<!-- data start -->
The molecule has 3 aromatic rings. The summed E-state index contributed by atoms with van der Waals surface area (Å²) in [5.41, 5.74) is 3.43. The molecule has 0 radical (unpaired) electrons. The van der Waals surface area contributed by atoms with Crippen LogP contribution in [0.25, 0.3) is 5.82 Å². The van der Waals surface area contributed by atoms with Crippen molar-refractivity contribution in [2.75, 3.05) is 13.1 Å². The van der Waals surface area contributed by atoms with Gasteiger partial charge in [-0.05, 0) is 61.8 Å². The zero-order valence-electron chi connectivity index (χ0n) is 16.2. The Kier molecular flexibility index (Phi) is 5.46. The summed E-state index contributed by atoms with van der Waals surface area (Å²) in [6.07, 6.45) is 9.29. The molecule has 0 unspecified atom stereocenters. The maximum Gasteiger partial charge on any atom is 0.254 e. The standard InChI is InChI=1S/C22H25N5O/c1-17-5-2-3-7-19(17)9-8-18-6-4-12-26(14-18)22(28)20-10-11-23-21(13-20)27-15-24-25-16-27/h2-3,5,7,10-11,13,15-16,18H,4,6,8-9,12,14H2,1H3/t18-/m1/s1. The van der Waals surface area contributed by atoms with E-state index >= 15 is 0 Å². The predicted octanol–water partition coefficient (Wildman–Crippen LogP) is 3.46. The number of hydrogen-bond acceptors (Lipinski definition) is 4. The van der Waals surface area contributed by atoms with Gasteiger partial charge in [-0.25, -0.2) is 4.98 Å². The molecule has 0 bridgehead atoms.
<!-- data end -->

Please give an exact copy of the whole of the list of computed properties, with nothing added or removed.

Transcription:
The molecule has 3 aromatic rings. The summed E-state index contributed by atoms with van der Waals surface area (Å²) in [5.41, 5.74) is 3.43. The molecule has 0 radical (unpaired) electrons. The van der Waals surface area contributed by atoms with Crippen LogP contribution in [0.25, 0.3) is 5.82 Å². The van der Waals surface area contributed by atoms with Crippen molar-refractivity contribution in [2.75, 3.05) is 13.1 Å². The van der Waals surface area contributed by atoms with Gasteiger partial charge in [-0.05, 0) is 61.8 Å². The zero-order valence-electron chi connectivity index (χ0n) is 16.2. The Kier molecular flexibility index (Phi) is 5.46. The summed E-state index contributed by atoms with van der Waals surface area (Å²) in [6.07, 6.45) is 9.29. The molecule has 0 unspecified atom stereocenters. The maximum Gasteiger partial charge on any atom is 0.254 e. The standard InChI is InChI=1S/C22H25N5O/c1-17-5-2-3-7-19(17)9-8-18-6-4-12-26(14-18)22(28)20-10-11-23-21(13-20)27-15-24-25-16-27/h2-3,5,7,10-11,13,15-16,18H,4,6,8-9,12,14H2,1H3/t18-/m1/s1. The van der Waals surface area contributed by atoms with E-state index >= 15 is 0 Å². The predicted octanol–water partition coefficient (Wildman–Crippen LogP) is 3.46. The number of hydrogen-bond acceptors (Lipinski definition) is 4. The van der Waals surface area contributed by atoms with Gasteiger partial charge in [-0.25, -0.2) is 4.98 Å². The molecule has 0 bridgehead atoms.